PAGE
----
Times architecture critic Nicolai Ouroussoff affixes his gaze to Jean Nouvel's Vision Machine today, and his stare is deep and longing. In fact, he calls the building sexy not once but twice. It's getting hot in here! Oops, that's just the boiling blood of Big Nic's critics. It's no surprise that this Nouvel admirer is loving 100 Eleventh Avenue, but the argument that a luxury condo tower wrapped in 1,700 irregularly shaped windows "conjures a downtown New York we once loved and can now barely remember" might leave a few folks scratching their heads. But hear him out. Given the building's neighbors?including Frank Gehry's billowing IAC building and a somewhat less glamorous women's prison?100 Eleventh is actually a perfect fit for West Chelsea.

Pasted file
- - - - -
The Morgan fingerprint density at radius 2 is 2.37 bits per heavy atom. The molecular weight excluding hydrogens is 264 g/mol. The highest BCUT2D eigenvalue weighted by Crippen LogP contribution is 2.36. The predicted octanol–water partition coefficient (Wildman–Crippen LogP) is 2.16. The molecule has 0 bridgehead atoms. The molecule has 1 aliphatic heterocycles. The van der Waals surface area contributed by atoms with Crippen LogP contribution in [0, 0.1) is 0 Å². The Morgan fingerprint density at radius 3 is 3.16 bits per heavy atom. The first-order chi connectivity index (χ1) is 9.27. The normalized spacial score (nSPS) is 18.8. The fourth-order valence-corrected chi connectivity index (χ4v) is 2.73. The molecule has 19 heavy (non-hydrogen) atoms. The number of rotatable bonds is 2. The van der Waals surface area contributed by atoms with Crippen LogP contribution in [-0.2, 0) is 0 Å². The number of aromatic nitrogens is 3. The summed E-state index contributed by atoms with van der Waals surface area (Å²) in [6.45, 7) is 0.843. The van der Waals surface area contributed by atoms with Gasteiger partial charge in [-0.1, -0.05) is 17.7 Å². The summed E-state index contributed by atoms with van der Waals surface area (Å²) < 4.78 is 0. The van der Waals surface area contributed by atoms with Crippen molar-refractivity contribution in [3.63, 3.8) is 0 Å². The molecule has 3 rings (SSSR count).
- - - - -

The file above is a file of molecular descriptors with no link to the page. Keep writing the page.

Ouroussoff writes, "The tower is part of a taut composition of disparate — even conflicting — urban realities. Its shifting appearance in the skyline is a sly commentary on the conflict between public and private realms that is an inevitable byproduct of gentrification." There's no conflict about the apartments, the terraces and the under-construction restaurant space (Thomas Keller, perhaps?), however, all of which Ouroussoff loves?almost. Throwing a bone to the common man, he dumps on the pricey penthouse, saying "it could have been shaped by a real estate agent's checklist." Wasn't it? We're not talking about the Louvre here.
As for the facade, Goldberger loves the angled windowpanes wrapping most of the building while Gardner prefers the east-facing black brick wall with the cut-out windows. Ouroussoff, on the other hand, loves both, though he does give the edge to the brick wall because it evokes "the unadorned backsides of prewar tenements." Take note, starchitects: Tenement chic is so hot right now.
· At the Corner of Grit and Glamour [NYT]
· 100 Eleventh Avenue coverage [Curbed]